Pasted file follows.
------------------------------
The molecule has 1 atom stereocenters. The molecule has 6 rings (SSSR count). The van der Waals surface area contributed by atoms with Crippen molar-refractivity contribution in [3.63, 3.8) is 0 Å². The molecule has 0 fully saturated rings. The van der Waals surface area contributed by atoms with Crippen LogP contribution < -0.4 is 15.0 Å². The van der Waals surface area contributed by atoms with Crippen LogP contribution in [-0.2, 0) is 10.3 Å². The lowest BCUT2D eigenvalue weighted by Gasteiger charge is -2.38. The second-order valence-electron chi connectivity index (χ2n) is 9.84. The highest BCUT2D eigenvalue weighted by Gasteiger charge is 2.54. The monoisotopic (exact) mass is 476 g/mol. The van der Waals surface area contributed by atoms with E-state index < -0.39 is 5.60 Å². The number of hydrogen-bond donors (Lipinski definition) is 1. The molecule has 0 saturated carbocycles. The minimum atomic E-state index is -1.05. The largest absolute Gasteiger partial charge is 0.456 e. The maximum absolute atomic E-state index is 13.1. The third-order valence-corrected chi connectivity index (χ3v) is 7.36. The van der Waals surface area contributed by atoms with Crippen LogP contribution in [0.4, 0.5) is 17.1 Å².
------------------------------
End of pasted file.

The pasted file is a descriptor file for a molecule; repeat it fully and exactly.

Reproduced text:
The molecule has 1 atom stereocenters. The molecule has 6 rings (SSSR count). The van der Waals surface area contributed by atoms with Crippen molar-refractivity contribution in [3.63, 3.8) is 0 Å². The molecule has 0 fully saturated rings. The van der Waals surface area contributed by atoms with Crippen LogP contribution < -0.4 is 15.0 Å². The van der Waals surface area contributed by atoms with Crippen LogP contribution in [-0.2, 0) is 10.3 Å². The lowest BCUT2D eigenvalue weighted by Gasteiger charge is -2.38. The second-order valence-electron chi connectivity index (χ2n) is 9.84. The highest BCUT2D eigenvalue weighted by Gasteiger charge is 2.54. The monoisotopic (exact) mass is 476 g/mol. The van der Waals surface area contributed by atoms with E-state index < -0.39 is 5.60 Å². The number of hydrogen-bond donors (Lipinski definition) is 1. The molecule has 0 saturated carbocycles. The minimum atomic E-state index is -1.05. The largest absolute Gasteiger partial charge is 0.456 e. The maximum absolute atomic E-state index is 13.1. The third-order valence-corrected chi connectivity index (χ3v) is 7.36. The van der Waals surface area contributed by atoms with Crippen LogP contribution in [0.4, 0.5) is 17.1 Å².